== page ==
VELSHI: No child born this week, I'll tell you, is having their children grow up to be investment bankers.

ROMANS: That right.

All right. Coming up we assembled a CNN money team to talk about where we go from here, something that's next on the emergency edition of YOUR MONEY.


VELSHI: Well certainly a week to remember for Wall Street and our CNN money team was there to follow it all.

ROMANS: From a reporters respective on a hosrtic week we turn now to Jennifer Westhoven, Susan Lisovicz from the New York Stock Exchange and Poppy Harlow from What were the stories that were the most popular on this week?

JENNIFER WESTHOVEN, CNN CORRESPONDENT: Yeah. On, it was just amazing to see the headlines or the market story. Monday we see stocks pummeled. The top story. Dow, worst day in seven years down more than 500 points. Tuesday, the Fed holds interest rates steady the top story, stocks rise on Fed. Keep going on to Wednesday, another thrashing for stocks. Dow down 149 points.

Then on Thursday we see a wild rally at the finish. Look at this. Down up, down up. Literally this week. Then what was really nice, what a lot of people turned to was an inside look at Lehmann Brothers. It was Lehmann's dying hours by "Fortune" Magazine managing editor, Andy Serwer. He knows Lehmann's inside out, he was outside those headquarters Sunday night looking at the employees walking out with boxes and giving everyone, all of our readers, an inside look what was unwinding and what everyone was going to be talking about on Monday. Christine.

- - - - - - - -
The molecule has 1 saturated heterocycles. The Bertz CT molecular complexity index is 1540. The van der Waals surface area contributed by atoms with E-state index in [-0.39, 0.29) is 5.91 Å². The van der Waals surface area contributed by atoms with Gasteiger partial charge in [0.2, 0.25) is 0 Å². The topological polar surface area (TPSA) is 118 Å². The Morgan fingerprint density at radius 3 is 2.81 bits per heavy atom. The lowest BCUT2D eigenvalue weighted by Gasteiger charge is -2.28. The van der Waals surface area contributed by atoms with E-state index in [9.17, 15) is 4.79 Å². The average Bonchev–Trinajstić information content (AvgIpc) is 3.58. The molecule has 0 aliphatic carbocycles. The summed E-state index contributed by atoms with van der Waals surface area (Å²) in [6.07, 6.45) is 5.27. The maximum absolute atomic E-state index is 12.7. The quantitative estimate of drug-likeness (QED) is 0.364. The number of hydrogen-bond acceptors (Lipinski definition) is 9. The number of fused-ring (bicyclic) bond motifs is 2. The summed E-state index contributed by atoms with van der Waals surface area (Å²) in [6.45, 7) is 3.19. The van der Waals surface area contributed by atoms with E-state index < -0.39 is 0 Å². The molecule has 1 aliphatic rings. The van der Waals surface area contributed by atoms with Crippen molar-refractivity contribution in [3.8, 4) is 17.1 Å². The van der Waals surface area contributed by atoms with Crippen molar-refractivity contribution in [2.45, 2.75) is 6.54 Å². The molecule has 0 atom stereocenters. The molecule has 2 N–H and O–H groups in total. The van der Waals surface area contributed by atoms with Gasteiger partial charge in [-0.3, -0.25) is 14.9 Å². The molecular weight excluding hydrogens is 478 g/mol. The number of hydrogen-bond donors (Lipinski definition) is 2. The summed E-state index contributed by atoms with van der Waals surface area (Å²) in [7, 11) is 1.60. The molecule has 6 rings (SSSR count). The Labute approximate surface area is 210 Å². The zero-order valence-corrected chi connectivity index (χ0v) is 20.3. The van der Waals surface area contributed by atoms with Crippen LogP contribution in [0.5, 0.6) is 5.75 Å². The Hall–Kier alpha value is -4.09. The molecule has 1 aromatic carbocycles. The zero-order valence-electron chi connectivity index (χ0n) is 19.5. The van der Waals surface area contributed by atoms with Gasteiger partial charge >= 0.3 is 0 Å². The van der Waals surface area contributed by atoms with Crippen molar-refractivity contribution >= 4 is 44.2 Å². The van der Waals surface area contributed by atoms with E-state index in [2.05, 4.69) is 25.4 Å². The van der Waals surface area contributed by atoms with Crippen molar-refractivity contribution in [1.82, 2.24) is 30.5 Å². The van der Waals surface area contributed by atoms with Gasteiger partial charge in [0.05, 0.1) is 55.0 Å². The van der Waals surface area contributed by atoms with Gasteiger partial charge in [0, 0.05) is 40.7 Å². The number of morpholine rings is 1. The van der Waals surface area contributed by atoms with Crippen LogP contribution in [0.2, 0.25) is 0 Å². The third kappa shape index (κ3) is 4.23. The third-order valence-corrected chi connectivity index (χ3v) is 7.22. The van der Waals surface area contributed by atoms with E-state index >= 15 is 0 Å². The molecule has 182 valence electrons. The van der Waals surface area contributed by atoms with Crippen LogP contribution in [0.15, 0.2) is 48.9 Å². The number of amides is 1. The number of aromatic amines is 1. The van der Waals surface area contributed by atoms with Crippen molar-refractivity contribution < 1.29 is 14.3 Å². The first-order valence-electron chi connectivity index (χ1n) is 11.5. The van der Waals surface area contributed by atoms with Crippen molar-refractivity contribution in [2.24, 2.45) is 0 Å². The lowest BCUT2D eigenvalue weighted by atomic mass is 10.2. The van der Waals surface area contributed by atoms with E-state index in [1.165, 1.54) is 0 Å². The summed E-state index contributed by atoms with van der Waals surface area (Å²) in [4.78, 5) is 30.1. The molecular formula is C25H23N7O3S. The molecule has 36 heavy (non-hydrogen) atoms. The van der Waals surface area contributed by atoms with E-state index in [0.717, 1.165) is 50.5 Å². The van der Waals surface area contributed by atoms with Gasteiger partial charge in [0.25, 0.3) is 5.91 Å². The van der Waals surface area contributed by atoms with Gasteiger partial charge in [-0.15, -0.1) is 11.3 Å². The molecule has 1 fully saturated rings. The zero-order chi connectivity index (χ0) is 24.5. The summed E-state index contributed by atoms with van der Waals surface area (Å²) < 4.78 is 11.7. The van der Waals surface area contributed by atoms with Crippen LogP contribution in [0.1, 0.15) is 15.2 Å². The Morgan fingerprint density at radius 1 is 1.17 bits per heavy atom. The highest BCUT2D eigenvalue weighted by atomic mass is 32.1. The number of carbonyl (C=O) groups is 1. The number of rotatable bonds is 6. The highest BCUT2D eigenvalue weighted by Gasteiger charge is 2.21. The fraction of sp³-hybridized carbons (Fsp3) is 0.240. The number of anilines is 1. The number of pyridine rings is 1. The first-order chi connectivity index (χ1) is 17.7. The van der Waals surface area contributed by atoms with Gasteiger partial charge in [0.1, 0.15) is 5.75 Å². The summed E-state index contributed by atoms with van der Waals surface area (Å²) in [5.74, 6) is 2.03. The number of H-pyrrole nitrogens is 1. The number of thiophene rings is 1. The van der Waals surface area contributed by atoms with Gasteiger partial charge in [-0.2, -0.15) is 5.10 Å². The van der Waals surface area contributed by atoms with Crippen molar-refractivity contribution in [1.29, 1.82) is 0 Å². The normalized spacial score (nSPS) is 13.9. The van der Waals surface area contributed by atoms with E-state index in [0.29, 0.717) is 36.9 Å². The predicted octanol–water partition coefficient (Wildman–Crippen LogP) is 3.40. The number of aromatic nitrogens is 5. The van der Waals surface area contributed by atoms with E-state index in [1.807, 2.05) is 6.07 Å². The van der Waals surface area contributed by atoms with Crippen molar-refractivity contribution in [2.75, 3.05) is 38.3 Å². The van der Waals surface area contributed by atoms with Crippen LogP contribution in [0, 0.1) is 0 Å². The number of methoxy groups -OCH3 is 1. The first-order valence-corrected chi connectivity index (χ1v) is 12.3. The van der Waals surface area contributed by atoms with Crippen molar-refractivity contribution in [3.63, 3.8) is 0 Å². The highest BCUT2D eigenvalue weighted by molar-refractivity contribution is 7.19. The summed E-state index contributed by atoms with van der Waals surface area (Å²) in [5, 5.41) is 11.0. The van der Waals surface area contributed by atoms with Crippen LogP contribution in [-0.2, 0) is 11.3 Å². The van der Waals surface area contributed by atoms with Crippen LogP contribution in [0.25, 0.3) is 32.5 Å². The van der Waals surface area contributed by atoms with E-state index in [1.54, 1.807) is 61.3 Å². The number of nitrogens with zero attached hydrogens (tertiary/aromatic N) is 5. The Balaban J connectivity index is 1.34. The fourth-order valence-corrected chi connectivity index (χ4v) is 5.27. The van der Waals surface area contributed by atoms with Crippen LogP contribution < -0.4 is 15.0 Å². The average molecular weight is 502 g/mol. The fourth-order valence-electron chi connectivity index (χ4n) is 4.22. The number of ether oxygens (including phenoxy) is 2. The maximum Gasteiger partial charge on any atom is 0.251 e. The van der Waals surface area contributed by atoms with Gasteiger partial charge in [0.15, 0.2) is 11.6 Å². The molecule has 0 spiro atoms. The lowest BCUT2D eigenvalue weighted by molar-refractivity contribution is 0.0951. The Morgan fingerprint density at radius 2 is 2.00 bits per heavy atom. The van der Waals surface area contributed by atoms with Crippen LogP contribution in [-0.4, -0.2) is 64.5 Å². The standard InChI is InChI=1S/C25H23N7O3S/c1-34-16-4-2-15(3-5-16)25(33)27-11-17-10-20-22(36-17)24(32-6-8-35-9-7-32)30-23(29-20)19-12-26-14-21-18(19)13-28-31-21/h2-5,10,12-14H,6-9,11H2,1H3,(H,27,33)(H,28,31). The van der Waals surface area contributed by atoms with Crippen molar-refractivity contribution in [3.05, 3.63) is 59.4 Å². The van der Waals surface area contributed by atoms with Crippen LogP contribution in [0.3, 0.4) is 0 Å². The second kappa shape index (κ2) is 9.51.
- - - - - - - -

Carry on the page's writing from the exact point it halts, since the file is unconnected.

VELSHI: Susan, you and I got to spend time together like we use to do in the old days at the New York Stock Exchange. Christine use to be there, Jennifer.

ROMANS: We've all spent our time there.

LISOVICZ: All have the scars to prove it.

VELSHI: This was almost like the old times. To see big moves like that at the New York Stock Exchange?

LISCOVICZ: Well, you know, let me just tell you this early in the week I had to remind myself what were the circuit breakers? The actual point sell-off for the New York Stock Exchange to stop trading. That's how anxious things were. By the way, it's a 1200 point decline for the Dow Jones Industrial average. That sort of halt in trading today.

ROMANS: We never got near that. People throwing around words --

LISCOVICZ: Never got near that. But the magnitude of events and the type of atmosphere prompted me to find out, to remind myself to refresh my memory. At the end of the week I refreshed my memory on the biggest point gain for the Dow Jones Industrial average ever and that was about close to 500 points at the top of the market in March of 2000.

VELSHI: That was before the text bubble burst.